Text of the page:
Dr. Russell has been at the Pacific Institute for Research and Evaluation since 1999. A chronic disease epidemiologist trained at Yale University, she did early work on alcohol-related birth defects, now considered part of the fetal alcohol spectrum disorder, and developed a brief questionnaire, the TWEAK, to screen for risk drinking in pregnant women. She also conducted longitudinal studies on stress, alcohol use, and blood pressure in Black and Whites.
From 1993 to 1998, Dr. Russell served as Principal Investigator for a NIAAA Research Center on the Clinical and Medical Epidemiology of Alcohol. In that role, she directed the development of the Cognitive Lifetime Drinking History (CLDH), a computer-assisted assessment of lifetime drinking patterns, which is used in case-control studies of chronic disease, including coronary heart disease and breast cancer, as well as alcohol disorders. She subsequently collaborated with Paul Gruenewald to develop methods of analyzing lifetime drinking patterns and their relations to these chronic health problems.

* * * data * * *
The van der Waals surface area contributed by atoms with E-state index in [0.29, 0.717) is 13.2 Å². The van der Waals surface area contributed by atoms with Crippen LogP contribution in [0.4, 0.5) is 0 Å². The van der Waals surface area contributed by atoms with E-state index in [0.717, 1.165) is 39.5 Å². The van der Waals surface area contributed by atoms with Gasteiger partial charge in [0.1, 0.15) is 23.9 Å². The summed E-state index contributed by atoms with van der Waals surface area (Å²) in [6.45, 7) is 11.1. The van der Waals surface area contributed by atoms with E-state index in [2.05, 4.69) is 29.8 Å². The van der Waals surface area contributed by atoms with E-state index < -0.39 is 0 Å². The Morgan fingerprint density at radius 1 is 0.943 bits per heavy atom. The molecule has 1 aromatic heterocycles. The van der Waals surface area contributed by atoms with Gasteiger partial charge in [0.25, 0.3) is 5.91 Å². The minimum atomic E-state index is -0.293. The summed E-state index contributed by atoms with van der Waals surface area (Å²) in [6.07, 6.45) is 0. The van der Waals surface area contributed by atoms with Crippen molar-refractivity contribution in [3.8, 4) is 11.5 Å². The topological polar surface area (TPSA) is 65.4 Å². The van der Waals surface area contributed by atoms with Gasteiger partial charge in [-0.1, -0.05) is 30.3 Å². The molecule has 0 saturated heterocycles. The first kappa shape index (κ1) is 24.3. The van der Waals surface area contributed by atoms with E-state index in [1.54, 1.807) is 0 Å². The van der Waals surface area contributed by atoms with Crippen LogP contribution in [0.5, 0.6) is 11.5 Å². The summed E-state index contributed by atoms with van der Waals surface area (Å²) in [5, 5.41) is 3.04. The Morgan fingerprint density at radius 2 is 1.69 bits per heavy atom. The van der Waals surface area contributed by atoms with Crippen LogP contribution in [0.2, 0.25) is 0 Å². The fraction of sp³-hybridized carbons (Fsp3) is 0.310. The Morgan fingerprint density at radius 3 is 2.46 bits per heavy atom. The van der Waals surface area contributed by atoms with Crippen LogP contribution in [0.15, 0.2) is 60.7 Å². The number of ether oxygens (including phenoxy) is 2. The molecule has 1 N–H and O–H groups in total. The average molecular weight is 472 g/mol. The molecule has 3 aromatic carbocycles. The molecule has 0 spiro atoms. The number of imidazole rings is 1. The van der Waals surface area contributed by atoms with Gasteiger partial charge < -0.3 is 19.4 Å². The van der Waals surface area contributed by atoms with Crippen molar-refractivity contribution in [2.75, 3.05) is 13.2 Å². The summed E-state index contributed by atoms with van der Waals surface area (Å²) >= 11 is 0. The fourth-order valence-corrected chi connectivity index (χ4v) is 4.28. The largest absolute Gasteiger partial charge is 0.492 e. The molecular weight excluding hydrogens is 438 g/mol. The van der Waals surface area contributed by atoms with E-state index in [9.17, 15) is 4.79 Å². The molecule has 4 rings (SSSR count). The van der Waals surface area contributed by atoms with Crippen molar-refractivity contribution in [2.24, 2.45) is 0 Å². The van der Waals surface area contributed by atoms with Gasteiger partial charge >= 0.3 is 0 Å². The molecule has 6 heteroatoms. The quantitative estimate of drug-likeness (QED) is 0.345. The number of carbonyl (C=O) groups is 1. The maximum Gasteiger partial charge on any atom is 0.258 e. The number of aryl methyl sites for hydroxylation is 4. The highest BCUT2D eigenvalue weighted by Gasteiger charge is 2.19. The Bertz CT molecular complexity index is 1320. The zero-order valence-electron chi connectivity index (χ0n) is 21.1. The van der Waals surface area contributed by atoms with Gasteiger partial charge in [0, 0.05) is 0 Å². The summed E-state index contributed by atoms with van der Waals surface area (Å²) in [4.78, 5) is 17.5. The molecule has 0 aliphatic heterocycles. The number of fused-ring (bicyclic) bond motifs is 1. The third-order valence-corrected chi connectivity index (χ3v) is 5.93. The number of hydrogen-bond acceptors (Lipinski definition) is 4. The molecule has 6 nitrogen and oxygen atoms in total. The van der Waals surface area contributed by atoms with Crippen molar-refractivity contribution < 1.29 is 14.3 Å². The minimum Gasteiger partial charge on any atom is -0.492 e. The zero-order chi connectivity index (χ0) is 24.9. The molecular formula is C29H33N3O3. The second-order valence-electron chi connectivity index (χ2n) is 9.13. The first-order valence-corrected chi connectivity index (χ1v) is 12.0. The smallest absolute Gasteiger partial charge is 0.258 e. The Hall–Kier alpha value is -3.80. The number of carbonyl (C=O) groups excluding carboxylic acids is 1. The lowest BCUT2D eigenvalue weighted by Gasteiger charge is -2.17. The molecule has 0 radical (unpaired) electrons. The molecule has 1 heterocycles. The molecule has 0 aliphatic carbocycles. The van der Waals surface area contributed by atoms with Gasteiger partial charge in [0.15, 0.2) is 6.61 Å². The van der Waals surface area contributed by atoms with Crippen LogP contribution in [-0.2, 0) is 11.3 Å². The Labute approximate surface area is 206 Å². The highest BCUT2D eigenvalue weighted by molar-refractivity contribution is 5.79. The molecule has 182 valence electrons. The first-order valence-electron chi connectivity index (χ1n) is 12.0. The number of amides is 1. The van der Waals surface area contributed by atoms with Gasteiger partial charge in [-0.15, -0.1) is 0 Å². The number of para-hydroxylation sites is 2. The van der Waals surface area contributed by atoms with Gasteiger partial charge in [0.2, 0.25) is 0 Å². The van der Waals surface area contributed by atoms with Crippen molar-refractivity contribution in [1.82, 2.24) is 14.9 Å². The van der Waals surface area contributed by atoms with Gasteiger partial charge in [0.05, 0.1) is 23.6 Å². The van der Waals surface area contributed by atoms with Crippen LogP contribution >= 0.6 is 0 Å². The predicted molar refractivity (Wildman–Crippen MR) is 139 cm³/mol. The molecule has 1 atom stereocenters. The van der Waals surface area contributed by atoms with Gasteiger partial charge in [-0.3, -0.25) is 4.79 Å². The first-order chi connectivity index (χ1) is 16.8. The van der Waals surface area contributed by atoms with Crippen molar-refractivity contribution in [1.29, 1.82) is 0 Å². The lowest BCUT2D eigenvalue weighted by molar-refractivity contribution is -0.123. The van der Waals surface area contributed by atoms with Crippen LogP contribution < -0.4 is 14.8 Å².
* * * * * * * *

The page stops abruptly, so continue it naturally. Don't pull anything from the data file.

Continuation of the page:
Discovery of the hepatitis C virus (HCV), led her to propose a case-control study of alcohol and drug, intimate partner violence, and risky sexual behavior in clients of a sexually transmitted disease clinic. Funded by NIDA, it was the first to demonstrate a significant relation between bleeding associated with intimate partner violence and positive hepatitis C antibodies.
As a follow-up to this work, she investigated factors contributing to intimate partner violence among adolescents in South Africa, with a view towards developing a curriculum to reduce its prevalence. She also collaborated with physicians at Kaiser Permanente to conduct research on the effects of lifetime alcohol and drug use on response to anti-viral therapy in patients with chronic HCV infection.